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Silence may now be used against you in court, according to SCOTUS

Thanks to TV and movies, everyone in Michigan probably knows the Miranda warning that police officers must read to someone while arresting them. The Miranda warning includes several rights that each of us enjoys under the Bill of Rights and ensures that we are aware of those rights.

Among the rights included in the Miranda warning is the "right to remain silent." That refers to the Fifth Amendment's right against involuntary self-incrimination. Basically, an arrested person does not have to answer questions during a police interrogation if he or she does not want to. Silence is also protected by a prohibition against using a defendant's refusal to talk against him or her at trial.

Though the right to remain silent has long been considered a fundamental criminal defense right, the U.S. Supreme Court recently chipped away at that right, at least prior to official arrest. The Court ruled 5-4 recently that a suspect does not have an active right against self-incrimination until he or she is arrested or verbally invokes that right.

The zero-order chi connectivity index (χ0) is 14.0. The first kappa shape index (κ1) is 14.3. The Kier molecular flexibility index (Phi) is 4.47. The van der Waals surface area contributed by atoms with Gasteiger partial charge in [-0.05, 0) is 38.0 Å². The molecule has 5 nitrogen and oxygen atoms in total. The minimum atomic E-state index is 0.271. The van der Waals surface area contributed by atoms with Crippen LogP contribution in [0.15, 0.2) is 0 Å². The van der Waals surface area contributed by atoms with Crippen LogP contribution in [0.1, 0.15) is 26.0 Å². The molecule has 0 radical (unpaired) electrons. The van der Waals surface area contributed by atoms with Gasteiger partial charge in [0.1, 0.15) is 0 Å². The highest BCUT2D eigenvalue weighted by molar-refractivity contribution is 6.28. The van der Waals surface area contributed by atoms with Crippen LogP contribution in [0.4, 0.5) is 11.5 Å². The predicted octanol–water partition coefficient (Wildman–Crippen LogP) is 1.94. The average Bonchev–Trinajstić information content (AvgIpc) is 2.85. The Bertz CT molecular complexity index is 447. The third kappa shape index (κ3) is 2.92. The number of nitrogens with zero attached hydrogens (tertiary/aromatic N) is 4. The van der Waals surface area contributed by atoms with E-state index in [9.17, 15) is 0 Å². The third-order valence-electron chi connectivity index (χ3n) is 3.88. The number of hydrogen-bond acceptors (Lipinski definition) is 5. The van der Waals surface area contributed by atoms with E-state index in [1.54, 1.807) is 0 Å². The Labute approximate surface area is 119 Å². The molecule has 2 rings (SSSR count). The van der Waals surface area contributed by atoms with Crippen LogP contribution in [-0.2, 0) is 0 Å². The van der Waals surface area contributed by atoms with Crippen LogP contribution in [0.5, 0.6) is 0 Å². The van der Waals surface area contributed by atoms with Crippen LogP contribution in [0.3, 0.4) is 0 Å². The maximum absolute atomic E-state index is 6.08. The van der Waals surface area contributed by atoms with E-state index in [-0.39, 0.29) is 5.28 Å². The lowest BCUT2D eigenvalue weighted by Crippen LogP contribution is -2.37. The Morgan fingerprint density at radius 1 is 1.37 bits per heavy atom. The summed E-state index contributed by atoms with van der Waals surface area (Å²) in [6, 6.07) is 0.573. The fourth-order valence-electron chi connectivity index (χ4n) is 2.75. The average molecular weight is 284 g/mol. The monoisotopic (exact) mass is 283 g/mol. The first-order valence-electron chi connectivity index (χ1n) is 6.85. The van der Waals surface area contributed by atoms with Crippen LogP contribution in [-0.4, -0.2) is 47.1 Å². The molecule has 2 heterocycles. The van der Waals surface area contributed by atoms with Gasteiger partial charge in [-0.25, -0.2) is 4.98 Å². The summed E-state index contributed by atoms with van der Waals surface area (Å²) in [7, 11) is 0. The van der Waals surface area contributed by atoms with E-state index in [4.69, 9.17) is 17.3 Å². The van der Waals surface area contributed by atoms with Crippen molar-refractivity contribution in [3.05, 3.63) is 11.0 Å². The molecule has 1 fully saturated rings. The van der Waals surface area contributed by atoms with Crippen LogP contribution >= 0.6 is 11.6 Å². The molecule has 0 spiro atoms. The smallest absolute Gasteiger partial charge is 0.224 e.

Police detained the defendant in the case in connection with a murder case. They had not arrested him or read him his Miranda rights but the man was under questioning and arguably in police custody. The officers claimed that the suspect voluntarily answered some of their questions but did not answer whether a shotgun he had access to would be the same type as the murder weapon.

Prosecutors told the jury about that silence and it likely contributed to the defendant's conviction. On appeal, the defendant argued that his Fifth Amendment rights had been violated.

The case eventually reached the Supreme Court. The Court ruled that, rather than being an inherent right at any time, the right against self-incrimination must be activated by an overt "claim" prior to arrest. Since the defendant did not do so, he gave up his right, Justice Samuel Alito wrote for the majority.

This decision could have a major impact on police procedures in Michigan and around the country. It could make it more important than ever to be aware of your rights when in police custody.

Source: Associated Press, "Supreme Court Rules That Pre-Miranda Silence Can Be Used In Court," Jesse J. Holland, June 17, 2013

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